You & Mr Jones
However, David Jones, the former CEO of French advertising conglomerate Havas (another of the big players, but outside the top three) thinks the dominance of the old guard may come to an end in as little as 10 years.
He has a motive to say so. Jones resigned from Havas in January last year to form what he calls the "world's first brand tech group," You & Mr Jones.
While he does not describe You & Mr Jones as a direct rival to the likes of his former employer, the company essentially will be competing with ad agencies for business from brand marketers. Jones told Business Insider he wants to eventually help brands "with every single part of the marketing process: creating, producing, distributing, targeting, measuring - all better, faster, and cheaper using technology."
You & Mr Jones has raised $350 million in funding, and has already made investments in crowd-sourcing company Mofilm, content marketing platform Pixlee, and viral news site Mashable.
Jones told Business Insider that clients are "frustrated" with the service they are getting from their ad agencies. It's not just Jones saying this, a qualitative study released earlier this month commissioned by UK advertiser trade body the Institute of Practitioners in Advertisers entitled "Mad Men to Sad Men" found evidence of a "widespread breakdown in between agency and client communications." The report (which will be published on the IPA website later this week) continues: "Many of the conversations were highly charged, expressing frustration and emotion. Both sides tended to point the finger of blame at each other."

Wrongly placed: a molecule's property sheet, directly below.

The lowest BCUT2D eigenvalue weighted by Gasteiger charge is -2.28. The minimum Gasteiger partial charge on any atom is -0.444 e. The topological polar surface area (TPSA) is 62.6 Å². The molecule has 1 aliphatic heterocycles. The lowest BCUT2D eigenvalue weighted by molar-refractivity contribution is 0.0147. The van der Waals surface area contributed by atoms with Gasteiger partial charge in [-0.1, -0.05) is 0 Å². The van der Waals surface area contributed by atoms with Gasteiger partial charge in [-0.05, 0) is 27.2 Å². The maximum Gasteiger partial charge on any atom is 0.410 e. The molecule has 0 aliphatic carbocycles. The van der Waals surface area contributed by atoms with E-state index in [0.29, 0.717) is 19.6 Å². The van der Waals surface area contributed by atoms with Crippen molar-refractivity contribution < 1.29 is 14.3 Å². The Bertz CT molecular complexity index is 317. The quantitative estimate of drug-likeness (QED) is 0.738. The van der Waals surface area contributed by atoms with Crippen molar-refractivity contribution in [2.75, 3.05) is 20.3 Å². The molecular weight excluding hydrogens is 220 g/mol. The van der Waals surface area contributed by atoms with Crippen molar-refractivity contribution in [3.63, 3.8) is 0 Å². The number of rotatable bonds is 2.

Jones thinks there will be a shift away from the traditional agency model.
"[Publicis CEO] Maurice Lévy and [WPP CEO Sir] Martin Sorrell have done amazing jobs in the last 30 years, and they've built phenomenal companies of the time. But I just think that 10 years from now the opportunity is there to build a totally different type of company in this space because the world has changed," Jones said.
"20 years ago, brands ran completely different advertising in different parts of the world. And you needed a different ad agency for each different part - big global brands needed 300 ad agencies, there was no global media agency. And the process of creating and producing that content was an incredibly analog experience. Today it's incredibly digital. Pretty much every brand runs the same work globally, and anything you put on YouTube or Snapchat is global. That whole model of having 120,000 employees is no longer needed," he added.
Jones admits that companies like WPP and Publicis could just pivot to offer similar services as You & Mr Jones. But he says it won't be easy with their vast legacy businesses to protect: "Most existing technologies undermine their hours-based legacy model ... even the most advanced of the big holding companies has more than 65% or 70% of their revenue coming from the traditional industries ... and many services they want to sell at a premium because they have that legacy business to protect. The most exciting new companies and tech talent don't want to be sold into large networks - and that's where the old-world standards have a disadvantage."
"Will they keep the same slice of the pie? No, I don't think they will. I think the pie will get split elsewhere. You see it happening with many of the world's biggest advertisers already. What they've cut back on is that wonderful expression they use: 'non-working media'," Jones said.
Evidence of that is already plain to see: Procter & Gamble, the biggest advertiser in the US, for example, announced in April it is looking to cut $500 million in agency fees.
Jones thinks that gives nimbler organizations like his a leg up. They can charge cheaper rates and don't have the operating costs of bigger businesses.
He added: "If you look at [the networks'] senior management focus, their company life stage, if you're WPP and Publicis, you've done it. You won that race. But there's a new race that's starting, that will finish in 10 years. It's like when the Olympic gold medal winner runs a couple of Olympics and then says 'I am retiring.' Someone will win the next Olympics."